Everything He Wanted To Know About Sex Among the Orthodox

Interview With Haredi Politician Gets a Bit Awkward

Let The Rebbe Call Her Rebel: Former Jewish Home party candidate Racheli Ibenboim sits down for a chat with Tuvia Tenenbom.
Isi Tenenbom
Let The Rebbe Call Her Rebel: Former Jewish Home party candidate Racheli Ibenboim sits down for a chat with Tuvia Tenenbom.

By Tuvia Tenenbom

Published February 16, 2014, issue of February 21, 2014.
  • Print
  • Share Share
  • Single Page

(page 3 of 3)

She ponders what she had said, pauses a bit, and then asks: “Okay? Have we finished this chapter?”

“Not really,” I say. “What happens the day after?”

“Like a show on stage. It takes time to adjust. So many changes. But at the end you make peace with it, with your new life.”

“What about love? When do you start loving each other?”

“I see that you want to know things that —”

“You are a special woman, and that’s why I don’t let go of this topic.”

“Special woman?” she asks. “I will answer your question. When I got engaged, I went back home and I started writing a journal. I wrote: ‘Today I was given a gift, a gift that is fully wrapped and I don’t know what it is. Worse yet, I don’t know what I would like the gift under the wraps to be.’ This is what I wrote and this paper accompanied me for the seven months of our engagement period. I also wrote what I expect of him, how I wanted our marriage to be, that I wanted him to be the best friend I ever had. I wrote about my fears, my doubts. Everything. When we got married there was a big distance between us, as you would expect of two people who never really talked to each other, but two weeks after our marriage the ice between us melted because of my journal. I made him sit next to the computer and I made him read my journal. He, a hasidic man who at that time had communicated only with men, read a document written by a woman. Women dig deeper, unlike men, and this was his first time to face such a thing. For him it was like — bomb! — a real slap on the face. It forced our relationship in a totally different direction, and because of that we started to talk, and together understand the meaning of our marriage, what we would like to become, what we are. When I started writing that journal I didn’t know what I would do with it, I didn’t think in these terms, I just wrote for myself, but it ended up shaping our life together, forming our relationship in a way that would not be possible otherwise. This is my story, my life story. I don’t know what happens to other people, other girls.”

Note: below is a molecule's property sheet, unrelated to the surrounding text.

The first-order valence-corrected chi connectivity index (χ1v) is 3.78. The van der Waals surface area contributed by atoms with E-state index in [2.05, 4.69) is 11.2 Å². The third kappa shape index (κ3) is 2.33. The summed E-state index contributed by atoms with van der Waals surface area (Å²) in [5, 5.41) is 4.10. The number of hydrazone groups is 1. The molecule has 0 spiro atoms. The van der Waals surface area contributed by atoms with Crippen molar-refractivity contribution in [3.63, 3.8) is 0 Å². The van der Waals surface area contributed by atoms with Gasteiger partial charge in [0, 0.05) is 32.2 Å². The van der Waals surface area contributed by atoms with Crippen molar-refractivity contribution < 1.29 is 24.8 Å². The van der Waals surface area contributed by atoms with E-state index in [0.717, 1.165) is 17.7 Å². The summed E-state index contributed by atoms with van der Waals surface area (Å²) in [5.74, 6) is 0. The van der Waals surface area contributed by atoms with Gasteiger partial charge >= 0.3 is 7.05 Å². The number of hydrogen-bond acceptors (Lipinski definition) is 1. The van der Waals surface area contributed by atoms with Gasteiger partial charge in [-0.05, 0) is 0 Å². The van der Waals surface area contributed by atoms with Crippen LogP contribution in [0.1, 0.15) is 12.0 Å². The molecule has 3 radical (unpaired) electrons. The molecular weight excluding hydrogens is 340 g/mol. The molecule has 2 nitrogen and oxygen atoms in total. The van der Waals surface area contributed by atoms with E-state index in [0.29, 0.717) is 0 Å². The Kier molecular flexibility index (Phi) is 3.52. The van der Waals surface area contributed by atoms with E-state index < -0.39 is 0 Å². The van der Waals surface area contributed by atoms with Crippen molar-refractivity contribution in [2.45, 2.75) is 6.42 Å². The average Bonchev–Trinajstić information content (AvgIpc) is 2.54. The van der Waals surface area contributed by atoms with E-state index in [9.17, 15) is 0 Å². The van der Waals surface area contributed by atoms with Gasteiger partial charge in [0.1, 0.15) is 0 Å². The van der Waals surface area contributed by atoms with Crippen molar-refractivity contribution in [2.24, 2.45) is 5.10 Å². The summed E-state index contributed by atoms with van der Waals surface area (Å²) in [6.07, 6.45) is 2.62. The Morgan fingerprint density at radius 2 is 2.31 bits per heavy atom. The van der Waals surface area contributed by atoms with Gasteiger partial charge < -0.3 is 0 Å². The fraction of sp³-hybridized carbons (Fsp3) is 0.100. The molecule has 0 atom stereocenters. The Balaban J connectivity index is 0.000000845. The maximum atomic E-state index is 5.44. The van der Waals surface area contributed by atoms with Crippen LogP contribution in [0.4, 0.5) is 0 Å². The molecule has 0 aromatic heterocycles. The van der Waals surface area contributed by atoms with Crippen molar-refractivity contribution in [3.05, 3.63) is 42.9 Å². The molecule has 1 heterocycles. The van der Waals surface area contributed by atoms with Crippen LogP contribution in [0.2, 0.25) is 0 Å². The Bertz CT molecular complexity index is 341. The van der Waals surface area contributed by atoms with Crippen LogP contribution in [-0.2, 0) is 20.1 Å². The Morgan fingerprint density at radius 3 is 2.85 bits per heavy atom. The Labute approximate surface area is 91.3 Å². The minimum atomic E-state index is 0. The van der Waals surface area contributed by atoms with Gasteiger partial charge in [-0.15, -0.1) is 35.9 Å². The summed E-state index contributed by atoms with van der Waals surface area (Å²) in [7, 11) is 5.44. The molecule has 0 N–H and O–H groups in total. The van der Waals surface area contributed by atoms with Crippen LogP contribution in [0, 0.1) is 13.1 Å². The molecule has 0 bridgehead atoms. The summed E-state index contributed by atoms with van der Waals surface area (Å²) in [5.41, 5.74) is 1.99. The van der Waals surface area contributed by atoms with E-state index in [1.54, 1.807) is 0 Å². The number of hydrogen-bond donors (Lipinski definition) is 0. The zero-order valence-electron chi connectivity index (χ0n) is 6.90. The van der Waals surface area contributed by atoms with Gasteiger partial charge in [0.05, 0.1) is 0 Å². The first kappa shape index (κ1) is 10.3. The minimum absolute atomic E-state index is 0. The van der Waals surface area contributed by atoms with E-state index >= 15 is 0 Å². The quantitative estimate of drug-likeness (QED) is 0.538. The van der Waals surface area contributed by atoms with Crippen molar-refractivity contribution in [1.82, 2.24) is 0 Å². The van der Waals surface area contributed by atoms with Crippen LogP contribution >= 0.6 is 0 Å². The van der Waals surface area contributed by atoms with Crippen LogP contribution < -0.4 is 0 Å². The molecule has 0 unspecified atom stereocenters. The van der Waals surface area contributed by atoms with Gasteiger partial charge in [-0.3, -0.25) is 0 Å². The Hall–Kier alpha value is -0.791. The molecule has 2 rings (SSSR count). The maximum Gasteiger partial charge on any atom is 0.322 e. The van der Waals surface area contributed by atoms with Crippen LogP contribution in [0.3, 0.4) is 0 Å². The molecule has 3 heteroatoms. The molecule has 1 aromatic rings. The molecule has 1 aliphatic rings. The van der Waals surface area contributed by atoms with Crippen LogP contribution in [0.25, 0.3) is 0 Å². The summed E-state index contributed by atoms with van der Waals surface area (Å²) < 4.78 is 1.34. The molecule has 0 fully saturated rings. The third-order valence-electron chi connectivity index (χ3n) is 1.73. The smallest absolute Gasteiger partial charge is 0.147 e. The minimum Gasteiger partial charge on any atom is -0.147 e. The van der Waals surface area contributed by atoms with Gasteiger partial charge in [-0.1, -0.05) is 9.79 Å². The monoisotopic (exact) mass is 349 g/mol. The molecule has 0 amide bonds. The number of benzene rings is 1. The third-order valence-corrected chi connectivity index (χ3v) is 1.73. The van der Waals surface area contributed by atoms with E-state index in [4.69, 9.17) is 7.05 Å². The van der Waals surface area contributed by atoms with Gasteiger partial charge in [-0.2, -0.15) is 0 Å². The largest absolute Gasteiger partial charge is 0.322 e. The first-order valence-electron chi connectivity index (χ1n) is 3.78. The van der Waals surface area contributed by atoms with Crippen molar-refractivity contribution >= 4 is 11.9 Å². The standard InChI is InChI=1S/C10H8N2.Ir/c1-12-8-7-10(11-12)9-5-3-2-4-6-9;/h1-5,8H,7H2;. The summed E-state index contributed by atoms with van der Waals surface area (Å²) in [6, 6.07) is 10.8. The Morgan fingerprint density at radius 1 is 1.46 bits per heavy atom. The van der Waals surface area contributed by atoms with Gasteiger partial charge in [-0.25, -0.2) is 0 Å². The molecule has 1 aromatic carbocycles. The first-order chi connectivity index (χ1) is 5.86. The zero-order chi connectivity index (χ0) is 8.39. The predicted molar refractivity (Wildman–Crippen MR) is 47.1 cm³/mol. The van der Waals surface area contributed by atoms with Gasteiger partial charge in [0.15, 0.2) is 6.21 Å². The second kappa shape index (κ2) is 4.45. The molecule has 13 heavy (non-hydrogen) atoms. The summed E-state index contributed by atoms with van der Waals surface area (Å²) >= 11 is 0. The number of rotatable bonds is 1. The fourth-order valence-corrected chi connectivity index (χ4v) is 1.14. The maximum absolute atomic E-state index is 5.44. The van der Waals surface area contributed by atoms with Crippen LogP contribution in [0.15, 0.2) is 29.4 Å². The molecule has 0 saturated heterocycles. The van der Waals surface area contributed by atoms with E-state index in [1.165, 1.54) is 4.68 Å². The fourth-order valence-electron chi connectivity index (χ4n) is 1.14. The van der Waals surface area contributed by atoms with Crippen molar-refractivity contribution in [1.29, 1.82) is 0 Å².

“Racheli,” I blurt out. “You are a rebel!”

“No, I’m not. I am just different. I challenge my society, but I’m not a rebel. I love the world of Hasidism. Many things in it. There’s much magic and beauty in the world that I came from. My society is the ‘real’ Judaism, keeping values that did not change for untold number of years. My society signifies truth, a truth that doesn’t change with the years or with the moods.”

“You ran for office and later dropped out of the race. You were threatened. What were the threats?”

“That my children would have to leave their school and that we would have to leave the neighborhood, that my husband would lose his job. All kinds of threats.”

“By whom?”

“People of authority.”

“The rebbe (leader of the community) as well?”

“This I will not answer,” she says. “Enough.”

Tuvia Tenenbom is the author of the Der Spiegel bestseller “I Sleep in Hitler’s Room.” His follow-up, “Alone Among Jews,” will be set in Israel where he filed this report.


The Jewish Daily Forward welcomes reader comments in order to promote thoughtful discussion on issues of importance to the Jewish community. In the interest of maintaining a civil forum, The Jewish Daily Forwardrequires that all commenters be appropriately respectful toward our writers, other commenters and the subjects of the articles. Vigorous debate and reasoned critique are welcome; name-calling and personal invective are not. While we generally do not seek to edit or actively moderate comments, our spam filter prevents most links and certain key words from being posted and The Jewish Daily Forward reserves the right to remove comments for any reason.





Find us on Facebook!
  • Israelis are taking up the #IceBucketChallenge — with hummus.
  • In WWI, Jews fought for Britain. So why were they treated as outsiders?
  • According to a new poll, 75% of Israeli Jews oppose intermarriage.
  • Will Lubavitcher Rabbi Moshe Wiener be the next Met Council CEO?
  • Angelina Jolie changed everything — but not just for the better:
  • Prime Suspect? Prime Minister.
  • Move over Dr. Ruth — there’s a (not-so) new sassy Jewish sex-therapist in town. Her name is Shirley Zussman — and just turned 100 years old.
  • From kosher wine to Ecstasy, presenting some of our best bootlegs:
  • Sara Kramer is not the first New Yorker to feel the alluring pull of the West Coast — but she might be the first heading there with Turkish Urfa pepper and za’atar in her suitcase.
  • About 1 in 40 American Jews will get pancreatic cancer (Ruth Bader Ginsberg is one of the few survivors).
  • At which grade level should classroom discussions include topics like the death of civilians kidnapping of young Israelis and sirens warning of incoming rockets?
  • Wanted: Met Council CEO.
  • “Look, on the one hand, I understand him,” says Rivka Ben-Pazi, a niece of Elchanan Hameiri, the boy that Henk Zanoli saved. “He had a family tragedy.” But on the other hand, she said, “I think he was wrong.” What do you think?
  • How about a side of Hitler with your spaghetti?
  • Why "Be fruitful and multiply" isn't as simple as it seems:
  • from-cache

Would you like to receive updates about new stories?




















We will not share your e-mail address or other personal information.

Already subscribed? Manage your subscription.